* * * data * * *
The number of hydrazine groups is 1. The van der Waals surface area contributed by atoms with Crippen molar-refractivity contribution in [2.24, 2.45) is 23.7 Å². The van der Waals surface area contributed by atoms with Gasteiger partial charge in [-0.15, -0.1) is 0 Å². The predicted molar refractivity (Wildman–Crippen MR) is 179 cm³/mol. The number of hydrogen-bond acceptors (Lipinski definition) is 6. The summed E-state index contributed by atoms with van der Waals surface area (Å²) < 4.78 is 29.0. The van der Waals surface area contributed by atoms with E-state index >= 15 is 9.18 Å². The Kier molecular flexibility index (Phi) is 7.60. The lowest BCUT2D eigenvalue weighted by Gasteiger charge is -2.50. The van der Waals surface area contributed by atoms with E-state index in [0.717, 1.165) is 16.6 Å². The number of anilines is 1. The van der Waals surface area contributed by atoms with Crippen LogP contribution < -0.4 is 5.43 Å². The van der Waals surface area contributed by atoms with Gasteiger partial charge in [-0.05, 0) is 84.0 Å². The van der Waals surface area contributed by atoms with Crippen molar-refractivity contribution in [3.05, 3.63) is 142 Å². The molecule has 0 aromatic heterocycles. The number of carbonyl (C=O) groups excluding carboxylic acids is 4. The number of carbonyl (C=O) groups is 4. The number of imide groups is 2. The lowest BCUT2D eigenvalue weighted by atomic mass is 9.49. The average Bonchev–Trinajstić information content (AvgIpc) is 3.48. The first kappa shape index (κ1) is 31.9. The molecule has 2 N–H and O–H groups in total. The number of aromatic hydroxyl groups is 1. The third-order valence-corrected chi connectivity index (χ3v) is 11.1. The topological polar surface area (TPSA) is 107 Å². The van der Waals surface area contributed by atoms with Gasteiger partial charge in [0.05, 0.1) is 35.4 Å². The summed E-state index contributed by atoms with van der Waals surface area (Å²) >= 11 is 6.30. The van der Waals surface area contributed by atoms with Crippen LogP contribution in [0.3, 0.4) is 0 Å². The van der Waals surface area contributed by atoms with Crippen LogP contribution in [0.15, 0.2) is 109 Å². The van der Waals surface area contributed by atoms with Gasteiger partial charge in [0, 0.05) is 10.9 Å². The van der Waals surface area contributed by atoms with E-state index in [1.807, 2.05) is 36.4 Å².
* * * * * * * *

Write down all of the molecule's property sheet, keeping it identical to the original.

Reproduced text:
The number of hydrazine groups is 1. The van der Waals surface area contributed by atoms with Crippen molar-refractivity contribution in [2.24, 2.45) is 23.7 Å². The van der Waals surface area contributed by atoms with Gasteiger partial charge in [-0.15, -0.1) is 0 Å². The predicted molar refractivity (Wildman–Crippen MR) is 179 cm³/mol. The number of hydrogen-bond acceptors (Lipinski definition) is 6. The summed E-state index contributed by atoms with van der Waals surface area (Å²) < 4.78 is 29.0. The van der Waals surface area contributed by atoms with E-state index >= 15 is 9.18 Å². The Kier molecular flexibility index (Phi) is 7.60. The lowest BCUT2D eigenvalue weighted by Gasteiger charge is -2.50. The van der Waals surface area contributed by atoms with E-state index in [0.717, 1.165) is 16.6 Å². The number of anilines is 1. The van der Waals surface area contributed by atoms with Crippen LogP contribution < -0.4 is 5.43 Å². The van der Waals surface area contributed by atoms with Gasteiger partial charge in [-0.05, 0) is 84.0 Å². The van der Waals surface area contributed by atoms with Crippen molar-refractivity contribution in [3.05, 3.63) is 142 Å². The molecule has 0 aromatic heterocycles. The number of carbonyl (C=O) groups excluding carboxylic acids is 4. The number of carbonyl (C=O) groups is 4. The number of imide groups is 2. The lowest BCUT2D eigenvalue weighted by atomic mass is 9.49. The average Bonchev–Trinajstić information content (AvgIpc) is 3.48. The first kappa shape index (κ1) is 31.9. The molecule has 2 N–H and O–H groups in total. The number of aromatic hydroxyl groups is 1. The third-order valence-corrected chi connectivity index (χ3v) is 11.1. The topological polar surface area (TPSA) is 107 Å². The van der Waals surface area contributed by atoms with Gasteiger partial charge in [0.05, 0.1) is 35.4 Å². The summed E-state index contributed by atoms with van der Waals surface area (Å²) >= 11 is 6.30. The van der Waals surface area contributed by atoms with Crippen LogP contribution in [0.3, 0.4) is 0 Å². The van der Waals surface area contributed by atoms with Crippen LogP contribution in [0.15, 0.2) is 109 Å². The van der Waals surface area contributed by atoms with Gasteiger partial charge in [0, 0.05) is 10.9 Å². The van der Waals surface area contributed by atoms with E-state index in [1.807, 2.05) is 36.4 Å².